Darkest of Days Hands-On

darkest-of-days-preview

Future or Past?

I had a chance to speak with Jerry Whitehead about the new shooter, Darkest of Days.  This game throws the player into catastrophic historical events such as Little Big Horn, World War II, the Civil War, and even Pompeii.

What ties all of these disasters from different time periods together is the game’s sci-fi twist.  Far in the future, a company called Krontek developed time travel for research, and noticed that timelines have been altered significantly by past world events, such as the Titanic and 9-11.

You play as Alexander Morris, who is a soldier from Little Big Horn who was considered MIA.  During the end of Custer’s Last Stand, a time bubble opens up and a solider brings you to the future.  Once there, you are tasked with travelling through time, correcting things that went wrong in the past.

Most of these missions involve saving a particular person, known as Auras.  Your vision is enhanced to see these Auras, who glow in blue on your HUD.  You have several means to prevent them from being killed… you can knock them out, incapacitate them (by shooting them in the leg), or use Chasers, which are futuristic weapons that seek out their target and knock them out.


There are five different time periods that you’ll travel through in this game, and there are multiple missions in each time period.  Gamers will be allowed to survive in Little Big Horn, World War II, the last days of Pompeii, the Civil War, and one undisclosed time period.

The Engine

The Marmoset engine was designed specifically for Darkest of Days by A Monkey Labs (Marmoset is a type of monkey for those who didn’t make the connection).  This advanced engine can allow hundreds of enemies on the field at one time, all with their own AI.  The game designers wanted to immerse the player in a war-type situation, so one gets the feel of impossible odds.

Darkest of Days ships next Tuesday, so it is safe to assume that the demo shown was final code.  The graphics look rather impressive, with rich textures,  and rather detailed models.  Because there are so many enemies on the screen, you shouldn’t expect AI to the quality of Gears of War or FEAR.  During my demo (at Little Big Horn), I was crippled by an Indian tomahawk, and couldn’t move (but could shoot, much like Left 4 Dead).  The other enemies no longer took notice of me, and even took cover right in front of me, completely oblivious that I was shooting them with a revolver.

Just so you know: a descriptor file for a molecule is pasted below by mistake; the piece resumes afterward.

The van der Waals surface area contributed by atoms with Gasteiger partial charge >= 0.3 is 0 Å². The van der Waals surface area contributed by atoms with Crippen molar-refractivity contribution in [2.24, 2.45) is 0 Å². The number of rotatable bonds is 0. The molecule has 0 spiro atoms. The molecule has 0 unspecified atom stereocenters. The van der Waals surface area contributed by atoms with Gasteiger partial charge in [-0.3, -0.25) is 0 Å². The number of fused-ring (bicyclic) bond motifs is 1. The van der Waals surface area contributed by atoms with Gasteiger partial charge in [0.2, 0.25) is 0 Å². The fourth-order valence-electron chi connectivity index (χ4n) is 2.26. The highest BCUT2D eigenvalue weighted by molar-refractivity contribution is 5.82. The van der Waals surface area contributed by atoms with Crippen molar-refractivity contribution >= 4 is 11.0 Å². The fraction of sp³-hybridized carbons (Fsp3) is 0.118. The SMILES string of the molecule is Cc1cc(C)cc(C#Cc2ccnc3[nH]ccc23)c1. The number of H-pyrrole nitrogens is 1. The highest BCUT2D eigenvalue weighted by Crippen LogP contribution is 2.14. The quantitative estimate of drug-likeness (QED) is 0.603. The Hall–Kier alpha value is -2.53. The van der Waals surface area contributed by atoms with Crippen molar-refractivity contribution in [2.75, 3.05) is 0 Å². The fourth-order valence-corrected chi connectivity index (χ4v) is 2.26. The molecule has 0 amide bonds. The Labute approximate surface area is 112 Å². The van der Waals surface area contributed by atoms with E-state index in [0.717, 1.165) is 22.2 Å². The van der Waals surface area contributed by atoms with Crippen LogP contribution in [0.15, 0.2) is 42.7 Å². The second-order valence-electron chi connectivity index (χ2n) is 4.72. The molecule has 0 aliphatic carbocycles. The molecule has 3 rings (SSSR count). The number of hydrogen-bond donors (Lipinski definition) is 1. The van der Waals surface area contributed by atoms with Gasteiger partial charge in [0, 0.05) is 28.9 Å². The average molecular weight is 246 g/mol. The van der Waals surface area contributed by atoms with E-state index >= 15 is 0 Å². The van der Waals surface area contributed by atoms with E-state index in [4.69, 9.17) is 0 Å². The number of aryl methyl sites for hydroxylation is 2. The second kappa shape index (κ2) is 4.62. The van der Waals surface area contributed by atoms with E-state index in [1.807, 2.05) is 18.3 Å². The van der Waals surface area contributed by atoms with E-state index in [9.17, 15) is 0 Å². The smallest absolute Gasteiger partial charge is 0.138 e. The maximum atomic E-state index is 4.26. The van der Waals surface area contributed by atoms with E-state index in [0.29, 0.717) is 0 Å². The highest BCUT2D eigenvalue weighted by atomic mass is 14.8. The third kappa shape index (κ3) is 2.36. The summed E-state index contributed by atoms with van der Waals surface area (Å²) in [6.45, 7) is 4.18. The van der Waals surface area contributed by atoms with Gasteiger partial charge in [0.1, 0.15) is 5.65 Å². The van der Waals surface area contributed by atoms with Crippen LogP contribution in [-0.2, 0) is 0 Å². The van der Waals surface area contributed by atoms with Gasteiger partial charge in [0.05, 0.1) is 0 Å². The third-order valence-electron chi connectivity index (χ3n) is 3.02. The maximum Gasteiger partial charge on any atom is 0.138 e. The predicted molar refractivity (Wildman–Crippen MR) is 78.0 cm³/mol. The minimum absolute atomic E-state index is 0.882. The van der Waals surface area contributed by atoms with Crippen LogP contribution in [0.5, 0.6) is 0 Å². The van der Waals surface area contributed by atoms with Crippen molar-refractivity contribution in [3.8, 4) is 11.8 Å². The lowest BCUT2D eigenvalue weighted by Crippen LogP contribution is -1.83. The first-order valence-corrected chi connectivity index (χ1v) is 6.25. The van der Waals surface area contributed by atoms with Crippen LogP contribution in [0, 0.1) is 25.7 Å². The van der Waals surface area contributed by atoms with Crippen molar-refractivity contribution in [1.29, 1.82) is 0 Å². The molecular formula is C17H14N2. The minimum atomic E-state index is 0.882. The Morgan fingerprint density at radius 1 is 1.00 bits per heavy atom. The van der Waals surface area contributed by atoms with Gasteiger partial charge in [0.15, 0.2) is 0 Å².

Historical Accuracy

Darkest of Days is based in historical events, but is completely science fiction. The designers had to make certain compromises when balancing historical accuracy with good gameplay.  For example, an actual Civil War-era musket takes several minutes to load, but the manoeuvre can be performed within 5 seconds… a virtual lifetime in gaming terms.  Little Big Horn was actually an open field, but the game’s battlefield is very hilly to prevent ‘invisible walls’ that would exist to keep a soldier on the map.

Some other historical aspects were fictionalised as a matter of good taste.  For example, the German people are very sensitive to the Nazi regime, so the Auchwitz concentration camp is generically labelled.  Also, you interact with another futuristic person known as ‘Dexter’, who was a fictional firefighter pulled into the future from the World Trade Center minutes before the events of 9-11.  The developers thought about recreating this event, but for sensitivity issues decided to play it safe.

Because you are a person from the past, then in the future, and then in the past again, you can bring futuristic weapons into past events.  For example, the demo featured a rocket-launcher type weapon with a laser sight that brought down airstrike destruction in a Civil-War era battlefield.

The game ships on Tuesday, September 8th for the PC, Xbox 360 and Playstation 3.  Look for our official review of the game soon!

Alan is a web architect, stand-up comedian, and your friendly neighborhood Grammar Nazi. You can stalk him on the Interwebs via Google+, Facebook and follow his ass on Twitter @ocmodshop.